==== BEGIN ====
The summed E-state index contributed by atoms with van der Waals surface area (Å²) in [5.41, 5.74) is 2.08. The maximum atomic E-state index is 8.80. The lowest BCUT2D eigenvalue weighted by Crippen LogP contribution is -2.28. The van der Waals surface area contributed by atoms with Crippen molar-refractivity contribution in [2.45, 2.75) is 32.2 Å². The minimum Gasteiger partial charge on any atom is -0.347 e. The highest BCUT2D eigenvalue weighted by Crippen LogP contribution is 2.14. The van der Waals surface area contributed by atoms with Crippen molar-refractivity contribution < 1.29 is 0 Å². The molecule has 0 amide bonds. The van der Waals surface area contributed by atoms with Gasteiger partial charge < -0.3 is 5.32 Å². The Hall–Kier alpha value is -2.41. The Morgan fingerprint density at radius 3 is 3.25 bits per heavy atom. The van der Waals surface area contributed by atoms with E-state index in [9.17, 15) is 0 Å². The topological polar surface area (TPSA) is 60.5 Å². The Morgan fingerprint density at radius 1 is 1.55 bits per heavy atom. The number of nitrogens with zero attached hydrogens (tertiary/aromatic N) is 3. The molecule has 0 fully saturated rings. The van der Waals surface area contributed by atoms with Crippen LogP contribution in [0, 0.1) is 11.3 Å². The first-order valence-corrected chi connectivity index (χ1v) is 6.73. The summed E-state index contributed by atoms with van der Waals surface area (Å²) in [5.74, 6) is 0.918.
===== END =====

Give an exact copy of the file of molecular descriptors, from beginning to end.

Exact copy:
The summed E-state index contributed by atoms with van der Waals surface area (Å²) in [5.41, 5.74) is 2.08. The maximum atomic E-state index is 8.80. The lowest BCUT2D eigenvalue weighted by Crippen LogP contribution is -2.28. The van der Waals surface area contributed by atoms with Crippen molar-refractivity contribution in [2.45, 2.75) is 32.2 Å². The minimum Gasteiger partial charge on any atom is -0.347 e. The highest BCUT2D eigenvalue weighted by Crippen LogP contribution is 2.14. The van der Waals surface area contributed by atoms with Crippen molar-refractivity contribution < 1.29 is 0 Å². The molecule has 0 amide bonds. The van der Waals surface area contributed by atoms with Gasteiger partial charge < -0.3 is 5.32 Å². The Hall–Kier alpha value is -2.41. The Morgan fingerprint density at radius 3 is 3.25 bits per heavy atom. The van der Waals surface area contributed by atoms with E-state index in [9.17, 15) is 0 Å². The topological polar surface area (TPSA) is 60.5 Å². The Morgan fingerprint density at radius 1 is 1.55 bits per heavy atom. The number of nitrogens with zero attached hydrogens (tertiary/aromatic N) is 3. The molecule has 0 fully saturated rings. The van der Waals surface area contributed by atoms with Crippen LogP contribution in [0, 0.1) is 11.3 Å². The first-order valence-corrected chi connectivity index (χ1v) is 6.73. The summed E-state index contributed by atoms with van der Waals surface area (Å²) in [5.74, 6) is 0.918.